2021 Fall AMC 12A Problems/Problem 25

Problem

Let $m\ge 5$ be an odd integer, and let $D(m)$ denote the number of quadruples $(a_1, a_2, a_3, a_4)$ of distinct integers with $1\le a_i \le m$ for all $i$ such that $m$ divides $a_1+a_2+a_3+a_4$. There is a polynomial $$q(x) = c_3x^3+c_2x^2+c_1x+c_0$$such that $D(m) = q(m)$ for all odd integers $m\ge 5$. What is $c_1?$

$\textbf{(A)}\ {-}6\qquad\textbf{(B)}\ {-}1\qquad\textbf{(C)}\ 4\qquad\textbf{(D)}\ 6\qquad\textbf{(E)}\ 11$

Solution 1 (Complete Residue System)

For a fixed value of $m,$ there is a total of $m(m-1)(m-2)(m-3)$ possible ordered quadruples $(a_1, a_2, a_3, a_4).$

Let $S=a_1+a_2+a_3+a_4.$ We claim that exactly $\frac1m$ of these $m(m-1)(m-2)(m-3)$ ordered quadruples satisfy that $m$ divides $S:$

Since $\gcd(m,4)=1,$ we conclude that $$\{k+4(0),k+4(1),k+4(2),\ldots,k+4(m-1)\}$$ is the complete residue system modulo $m$ for all integers $k.$

Given any ordered quadruple $(a'_1, a'_2, a'_3, a'_4)$ in modulo $m,$ it follows that exactly one of these $m$ ordered quadruples has sum $0$ modulo $m:$ $$\begin{array}{c|c} & \\ [-2.5ex] \textbf{Ordered Quadruple} & \textbf{Sum Modulo }\boldsymbol{m} \\ [0.5ex] \hline & \\ [-2ex] (a'_1, a'_2, a'_3, a'_4) & S'+4(0) \\ [0.5ex] (a'_1+1, a'_2+1, a'_3+1, a'_4+1) & S'+4(1) \\ [0.5ex] (a'_1+2, a'_2+2, a'_3+2, a'_4+2) & S'+4(2) \\ [0.5ex] \cdots & \cdots \\ [0.5ex] (a'_1+m-1, a'_2+m-1, a'_3+m-1, a'_4+m-1) & S'+4(m-1) \\ [0.5ex] \end{array}$$ We conclude that $q(m)=\frac1m\cdot[m(m-1)(m-2)(m-3)]=(m-1)(m-2)(m-3),$ so $$q(x)=(x-1)(x-2)(x-3)=c_3x^3+c_2x^2+c_1x+c_0.$$ By Vieta's Formulas, we get $c_1=1\cdot2+1\cdot3+2\cdot3=\boxed{\textbf{(E)}\ 11}.$

~MRENTHUSIASM

Solution 2 (Symmetric Congruent Numbers and Interpolation)

Define $$b_i = \left\{ \begin{array}{ll} a_i & \mbox{ if } 1 \leq a_i \leq \frac{m-1}{2} \\ a_i - m & \mbox{ if } \frac{m-1}{2} + 1 \leq a_i \leq m - 1 \\ 0 & \mbox{ if } a_i = m \end{array} \right..$$

Hence, $b_i$ is a one-to-one and onto function of $a_i$, and the range of $b_i$ is $\left\{- \frac{m-1}{2} , \cdots , \frac{m-1}{2} \right\}$.

Therefore, to solve this problem, it is equivalent for us to count the number of tuples $\left( b_1 , b_2 , b_3 , b_4 \right)$ that are all distinct and satisfy $m | b_1 + b_2 + b_3 + b_4$.

Denote by $d \left( m \right)$ the number of such tuples that are also subject to the constraint $b_1 < b_2 < b_3 < b_4$.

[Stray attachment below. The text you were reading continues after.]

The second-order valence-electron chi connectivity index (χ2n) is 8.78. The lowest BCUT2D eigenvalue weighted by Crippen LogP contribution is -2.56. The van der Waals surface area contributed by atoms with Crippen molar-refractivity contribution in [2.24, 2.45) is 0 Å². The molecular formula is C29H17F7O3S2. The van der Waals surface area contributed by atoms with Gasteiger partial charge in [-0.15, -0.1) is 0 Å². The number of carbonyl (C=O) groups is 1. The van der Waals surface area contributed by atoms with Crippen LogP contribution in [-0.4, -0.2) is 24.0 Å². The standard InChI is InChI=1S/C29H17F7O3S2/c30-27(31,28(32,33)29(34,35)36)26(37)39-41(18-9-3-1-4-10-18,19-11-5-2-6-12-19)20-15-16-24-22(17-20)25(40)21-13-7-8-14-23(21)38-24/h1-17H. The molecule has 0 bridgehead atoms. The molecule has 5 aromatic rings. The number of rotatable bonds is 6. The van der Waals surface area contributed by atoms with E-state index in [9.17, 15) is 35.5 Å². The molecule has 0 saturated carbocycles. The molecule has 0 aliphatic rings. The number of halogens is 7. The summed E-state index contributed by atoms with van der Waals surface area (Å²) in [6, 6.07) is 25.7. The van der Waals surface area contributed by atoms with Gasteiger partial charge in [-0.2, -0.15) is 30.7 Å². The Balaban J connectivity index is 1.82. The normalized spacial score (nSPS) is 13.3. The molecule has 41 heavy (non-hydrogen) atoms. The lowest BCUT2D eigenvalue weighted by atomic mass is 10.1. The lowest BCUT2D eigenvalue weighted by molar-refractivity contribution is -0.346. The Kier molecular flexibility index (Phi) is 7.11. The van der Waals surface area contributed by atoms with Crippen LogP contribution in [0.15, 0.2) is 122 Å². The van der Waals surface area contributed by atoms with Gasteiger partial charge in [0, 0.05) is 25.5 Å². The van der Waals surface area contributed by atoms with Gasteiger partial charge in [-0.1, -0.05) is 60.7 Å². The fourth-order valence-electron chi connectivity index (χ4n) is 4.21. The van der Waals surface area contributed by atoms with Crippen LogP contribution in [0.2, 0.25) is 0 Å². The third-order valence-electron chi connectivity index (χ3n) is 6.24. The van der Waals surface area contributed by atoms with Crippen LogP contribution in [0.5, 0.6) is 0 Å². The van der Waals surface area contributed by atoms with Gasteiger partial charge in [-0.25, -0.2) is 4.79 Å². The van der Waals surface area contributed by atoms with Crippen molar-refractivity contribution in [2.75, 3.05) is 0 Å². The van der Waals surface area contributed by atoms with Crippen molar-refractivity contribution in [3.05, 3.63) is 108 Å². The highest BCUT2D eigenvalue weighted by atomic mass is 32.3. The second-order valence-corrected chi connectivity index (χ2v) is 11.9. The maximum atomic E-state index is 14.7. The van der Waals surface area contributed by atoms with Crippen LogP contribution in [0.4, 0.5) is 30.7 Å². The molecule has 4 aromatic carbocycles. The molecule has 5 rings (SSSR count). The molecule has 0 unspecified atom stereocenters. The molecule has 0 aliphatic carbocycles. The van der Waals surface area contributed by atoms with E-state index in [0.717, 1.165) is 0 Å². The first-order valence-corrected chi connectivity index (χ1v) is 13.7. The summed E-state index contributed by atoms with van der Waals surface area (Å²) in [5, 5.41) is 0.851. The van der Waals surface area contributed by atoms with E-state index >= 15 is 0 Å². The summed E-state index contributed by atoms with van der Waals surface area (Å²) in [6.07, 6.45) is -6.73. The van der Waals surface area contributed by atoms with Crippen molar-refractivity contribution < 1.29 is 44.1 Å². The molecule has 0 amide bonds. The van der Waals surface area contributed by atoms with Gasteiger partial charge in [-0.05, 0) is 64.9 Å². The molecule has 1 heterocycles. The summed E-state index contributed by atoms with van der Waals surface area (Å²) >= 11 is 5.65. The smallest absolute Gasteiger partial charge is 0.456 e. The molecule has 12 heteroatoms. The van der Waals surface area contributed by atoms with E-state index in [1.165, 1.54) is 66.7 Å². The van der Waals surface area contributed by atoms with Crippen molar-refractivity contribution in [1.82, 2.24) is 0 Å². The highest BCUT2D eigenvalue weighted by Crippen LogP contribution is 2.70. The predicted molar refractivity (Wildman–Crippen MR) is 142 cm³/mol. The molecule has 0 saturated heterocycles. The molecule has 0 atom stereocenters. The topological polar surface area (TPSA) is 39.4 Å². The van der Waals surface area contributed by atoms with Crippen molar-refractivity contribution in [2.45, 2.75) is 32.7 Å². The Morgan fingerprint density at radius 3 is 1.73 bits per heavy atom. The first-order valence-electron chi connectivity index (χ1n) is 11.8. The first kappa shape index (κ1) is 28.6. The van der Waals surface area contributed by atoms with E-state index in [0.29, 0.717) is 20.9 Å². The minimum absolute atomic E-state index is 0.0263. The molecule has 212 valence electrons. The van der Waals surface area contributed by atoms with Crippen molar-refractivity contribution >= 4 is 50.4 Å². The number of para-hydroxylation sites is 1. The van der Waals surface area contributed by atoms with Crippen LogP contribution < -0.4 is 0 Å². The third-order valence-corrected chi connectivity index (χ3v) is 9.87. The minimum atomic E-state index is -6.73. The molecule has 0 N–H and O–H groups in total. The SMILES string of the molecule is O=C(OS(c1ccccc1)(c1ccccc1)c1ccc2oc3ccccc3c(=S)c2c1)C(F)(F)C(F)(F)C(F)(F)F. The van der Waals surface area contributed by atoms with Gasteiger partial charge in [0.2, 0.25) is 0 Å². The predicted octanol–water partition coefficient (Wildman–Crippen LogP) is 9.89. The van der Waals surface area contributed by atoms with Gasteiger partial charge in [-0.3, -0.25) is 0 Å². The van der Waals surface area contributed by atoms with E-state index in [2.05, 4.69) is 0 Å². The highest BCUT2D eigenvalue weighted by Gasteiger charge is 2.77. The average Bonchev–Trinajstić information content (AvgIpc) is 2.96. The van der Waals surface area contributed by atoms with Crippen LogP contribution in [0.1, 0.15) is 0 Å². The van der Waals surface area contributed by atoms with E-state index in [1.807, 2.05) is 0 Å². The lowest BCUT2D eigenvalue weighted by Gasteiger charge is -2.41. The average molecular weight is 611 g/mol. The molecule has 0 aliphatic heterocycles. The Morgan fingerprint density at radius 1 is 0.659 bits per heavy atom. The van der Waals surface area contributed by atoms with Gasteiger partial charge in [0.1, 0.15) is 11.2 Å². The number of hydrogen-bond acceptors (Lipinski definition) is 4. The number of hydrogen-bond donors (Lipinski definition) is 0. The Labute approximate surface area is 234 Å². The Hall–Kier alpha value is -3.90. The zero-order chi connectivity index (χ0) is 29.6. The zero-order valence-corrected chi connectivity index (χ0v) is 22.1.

Hence, $D \left( m \right) = 4! d \left( m \right) = 24 d \left( m \right)$.

We do the following casework analysis to compute $d \left( m \right)$.

$\textbf{Case 1}$: There is one $0$ in $\left( b_1 , b_2 , b_3 , b_4 \right)$.

Denote by $d_{1i} \left( m \right)$ the number of tuples with $b_i = 0$.

By symmetry, $d_{11} \left( m \right)= d_{14} \left( m \right)$ and $d_{12} \left( m \right)= d_{13} \left( m \right)$.

$\textbf{Case 2}$: There is no $0$ in $\left( b_1 , b_2 , b_3 , b_4 \right)$.

Denote by $d_{2i} \left( m \right)$ the number of tuples with $i$ positive entries.

By symmetry, $d_{20} \left( m \right) = d_{24} \left( m \right)$ and $d_{21} \left( m \right) = d_{23} \left( m \right)$.

Therefore, \begin{align*} D \left( m \right) & = 24 d \left( m \right) \\ & = 24 \left( \sum_{i=1}^4 d_{1i} \left( m \right) + \sum_{i=0}^4 d_{2i} \left( m \right) \right) \\ & = 24 \left( 2 d_{11} \left( m \right) + 2 d_{12} \left( m \right) + 2 d_{24} \left( m \right) + 2 d_{23} \left( m \right) + d_{22} \left( m \right) \right) . \end{align*}

Now, we compute $D \left( m \right)$ for $m = 5 , 7 , 9 , 11$.

$\underline{\textbf{SCENARIO}}$ $m = 5$.

We have $b_i \in \left\{ - 2 , \cdots , 2 \right\}$.

$\textbf{Case 1}$

$\textbf{Case 1.1}$: $b_1 = 0$

We cannot have $3$ distinct positive integers. So $d_{11} \left( 5 \right) = 0$.

$\textbf{Case 1.2}$: $b_2 = 0$

Because there are $2$ positive integers, we must have $b_3 = 1$, $b_4 = 2$. Hence, $b_1 = - 3$. However, this is out of the range of $b_i$. Thus, $d_{12} \left( 5 \right) = 0$.

$\textbf{Case 2}$

$\textbf{Case 2.1}$: $b_1 > 0$

We cannot have $4$ distinct positive integers. So $d_{24} \left( 5 \right) = 0$.

$\textbf{Case 2.2}$: $b_1 < 0 < b_2$

We cannot have $3$ distinct positive integers. So $d_{23} \left( 5 \right) = 0$.

$\textbf{Case 2.3}$: $b_2 < 0 < b_3$

The only solution is $\left( b_1 , b_2 , b_3 , b_4 \right) = \left( - 2 , - 1 , 1 , 2 \right)$. So $d_{22} \left( 5 \right) = 1$.

Therefore, $D \left( 5 \right) = 24$.